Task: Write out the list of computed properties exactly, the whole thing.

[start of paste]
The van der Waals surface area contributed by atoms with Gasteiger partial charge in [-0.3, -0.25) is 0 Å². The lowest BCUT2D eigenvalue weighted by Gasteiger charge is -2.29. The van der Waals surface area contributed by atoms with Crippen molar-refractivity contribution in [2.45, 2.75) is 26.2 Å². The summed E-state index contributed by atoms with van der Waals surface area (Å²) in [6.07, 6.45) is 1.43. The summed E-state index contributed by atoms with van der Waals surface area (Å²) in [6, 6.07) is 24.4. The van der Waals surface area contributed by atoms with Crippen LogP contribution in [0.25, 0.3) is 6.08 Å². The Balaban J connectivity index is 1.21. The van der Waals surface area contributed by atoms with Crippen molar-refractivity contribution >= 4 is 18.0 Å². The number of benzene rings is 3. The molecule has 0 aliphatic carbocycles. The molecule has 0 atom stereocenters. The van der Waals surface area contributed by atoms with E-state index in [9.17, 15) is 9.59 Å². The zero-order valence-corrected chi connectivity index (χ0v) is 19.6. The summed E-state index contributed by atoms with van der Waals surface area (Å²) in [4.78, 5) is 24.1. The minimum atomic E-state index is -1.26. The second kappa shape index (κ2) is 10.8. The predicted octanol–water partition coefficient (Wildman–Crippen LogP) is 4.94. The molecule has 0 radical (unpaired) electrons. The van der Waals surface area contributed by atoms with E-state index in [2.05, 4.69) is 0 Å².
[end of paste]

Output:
The van der Waals surface area contributed by atoms with Gasteiger partial charge in [-0.3, -0.25) is 0 Å². The lowest BCUT2D eigenvalue weighted by Gasteiger charge is -2.29. The van der Waals surface area contributed by atoms with Crippen molar-refractivity contribution in [2.45, 2.75) is 26.2 Å². The summed E-state index contributed by atoms with van der Waals surface area (Å²) in [6.07, 6.45) is 1.43. The summed E-state index contributed by atoms with van der Waals surface area (Å²) in [6, 6.07) is 24.4. The van der Waals surface area contributed by atoms with Crippen LogP contribution in [0.25, 0.3) is 6.08 Å². The Balaban J connectivity index is 1.21. The van der Waals surface area contributed by atoms with Crippen molar-refractivity contribution >= 4 is 18.0 Å². The number of benzene rings is 3. The molecule has 0 aliphatic carbocycles. The molecule has 0 atom stereocenters. The van der Waals surface area contributed by atoms with E-state index in [9.17, 15) is 9.59 Å². The zero-order valence-corrected chi connectivity index (χ0v) is 19.6. The summed E-state index contributed by atoms with van der Waals surface area (Å²) in [4.78, 5) is 24.1. The minimum atomic E-state index is -1.26. The second kappa shape index (κ2) is 10.8. The predicted octanol–water partition coefficient (Wildman–Crippen LogP) is 4.94. The molecule has 0 radical (unpaired) electrons. The van der Waals surface area contributed by atoms with E-state index in [2.05, 4.69) is 0 Å².